It’s a lot like that in the church – for better or worse – because there will be some of both. When you sign up, you are accepting, not just the possibility, but the certainty that the church you are now a part of will go through its share of transitions and difficulties. Every church does. Every church does.

It will strain your commitment. It will make you think about those wedding vows… and about your church membership. But what it should make you think, is not – is it time to get a divorce? – or – is it time to find another church? – but yes, I signed on for better or worse, and we’re going through a little bit of that worse right now. But I love this congregation, and I’m committed to it for the long haul.

This is a great congregation – we are fundamentally healthy and strong. We have a great eldership… some great servants … ministries and programs that address the needs of our members and the community.

Even though we are below budget for 2011, we are still hanging in there and keeping the bills paid. This is still a wonderfully generous congregation. And we are doing something some great things in God’s kingdom – we are taking care of our brothers and sisters, we are housing the homeless, we are sending missionaries into the world.
Yes, there are some weaknesses. We’re not where we want to be, but we have also seen some great blessings as God has led us through the process of growing up and growing together in Christ.

The variable in all this is you.

There’s a question I remember hearing phrased a unique way back in Texas – “Is you is or is you ain’t?” They were asking, are you in or out? Make a decision. It’s the question Jesus asked his disciples when everybody else had left when the going got rough – “You do not want to leave too, do you?” I suspect even Jesus held his breath as he waited for the answer. But he didn’t want just a crowd of spectators – people whose commitment was half-hearted and fragile. Back in Luke 14, he laid down a list of demands for discipleship and said, “Anyone who doesn’t love me more than even his own life… anyone who doesn’t take up his cross and follow me… anyone who doesn’t give up everything he has cannot be my disciple.” Is you is or is you ain’t?

Jesus didn’t hesitate to demand commitment from people. I think people want to be involved in something that’s bigger than they are – something they can invest themselves in that will fill them with purpose and meaning. How dare we settle for any less than Jesus and the kingdom of God.

There was another old saying that folks would offer up when you were standing around looking useless – “fish or cut bait.” I used to think that was the same as “is you is or is you ain’t” but it wasn’t. It went deeper – it assumed you were in the boat, you just needed some encouragement to get busy. “Fish or cut bait” There’s lot of things that need to be done, so fish or cut bait, or row, or clean the fish, or repair the boat or…. You get the idea – there is too much to be done for any of us to stand around watching the others work.

So, if you’re in, “fish or cut bait.” Paul said it this way: “For we are God’s workmanship, created in Christ Jesus to do good works, which God prepared in advance for us to do” (Eph. 2:10). Solomon said it this way: “Whatever your hand finds to do, do it with all your might.” (Eccl 9:10).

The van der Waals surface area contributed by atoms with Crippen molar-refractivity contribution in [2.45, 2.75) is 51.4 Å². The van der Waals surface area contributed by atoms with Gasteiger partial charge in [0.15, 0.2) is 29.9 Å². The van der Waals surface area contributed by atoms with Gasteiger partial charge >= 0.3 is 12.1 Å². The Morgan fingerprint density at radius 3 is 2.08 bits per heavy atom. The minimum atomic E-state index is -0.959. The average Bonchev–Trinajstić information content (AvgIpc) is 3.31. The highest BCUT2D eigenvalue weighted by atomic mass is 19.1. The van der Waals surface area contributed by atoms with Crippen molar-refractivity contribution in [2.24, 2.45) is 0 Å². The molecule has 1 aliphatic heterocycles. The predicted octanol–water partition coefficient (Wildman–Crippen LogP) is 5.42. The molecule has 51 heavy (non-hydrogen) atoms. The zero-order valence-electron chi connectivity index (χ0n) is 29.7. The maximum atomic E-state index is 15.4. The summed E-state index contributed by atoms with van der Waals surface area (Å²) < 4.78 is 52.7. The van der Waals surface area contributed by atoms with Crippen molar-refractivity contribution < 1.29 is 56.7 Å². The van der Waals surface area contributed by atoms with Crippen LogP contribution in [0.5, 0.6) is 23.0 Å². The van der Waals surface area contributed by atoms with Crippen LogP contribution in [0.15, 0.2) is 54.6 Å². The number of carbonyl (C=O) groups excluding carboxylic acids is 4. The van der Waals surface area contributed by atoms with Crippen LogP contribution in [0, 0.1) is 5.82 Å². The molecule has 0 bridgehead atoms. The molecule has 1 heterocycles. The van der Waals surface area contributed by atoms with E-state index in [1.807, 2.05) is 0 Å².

I’m not doing you any favors by excusing your inactivity and pacifying you by saying, “Show up when you want, don’t worry about getting involved, nobody expects anything of you.” What kind of church membership would that be? Well, actually a pretty popular one. But we can’t afford to have people sitting on the sidelines in their padded pews. God has given every one of us gifts to be used in service to the body, and if you aren’t using yours, then the body isn’t all it can be. Listen again to Paul, “From him the whole body, joined and held together by every supporting ligament, grows and builds itself up in love, as each part does its work” (Eph. 4:16). If the body isn’t working, the first question we ought to ask ourselves is, am I doing my part?

My final reflection is that, while the variable is you, it isn’t about you. Nor is it about me, or about the elders, or about our ministry leaders. This is about God. And when we lose sight of that, then we are always going to be stubbing our toes on issues like – I don’t like this, I don’t agree with that, and my needs aren’t being met. If you come to church with a list of expectations that are designed around you, you’re here for the wrong reason. We’re here to worship God and serve in his kingdom – everything else is secondary. How polished the singing, how inspiring the preaching, how organized the classes, how weedless the flowerbeds – they are secondary to your outpouring of praise to God. And when you forget that, you’re always going to struggle with how you’re feeling about church.

In the next few weeks the elders are going to be asking a number of you to step up in leading and serving in several of our ministries. They have carefully thought about your gifts and your servant spirit and have prayed about asking you to invest yourself in this congregation in a greater way. Please be willing to serve, please be willing to invest yourself in this congregation. In fact, I’d like you to pre-empt their request – go to one of the elders and say, “I’d like to be more involved than I am and I’m willing to do anything you need me to do for this congregation.”

It’s that attitude – whatever it takes – that is going to change this congregation. People who aren’t asking “what’s in it for me,” but “how can I serve others.” And if that’s you, I want you to respond this morning.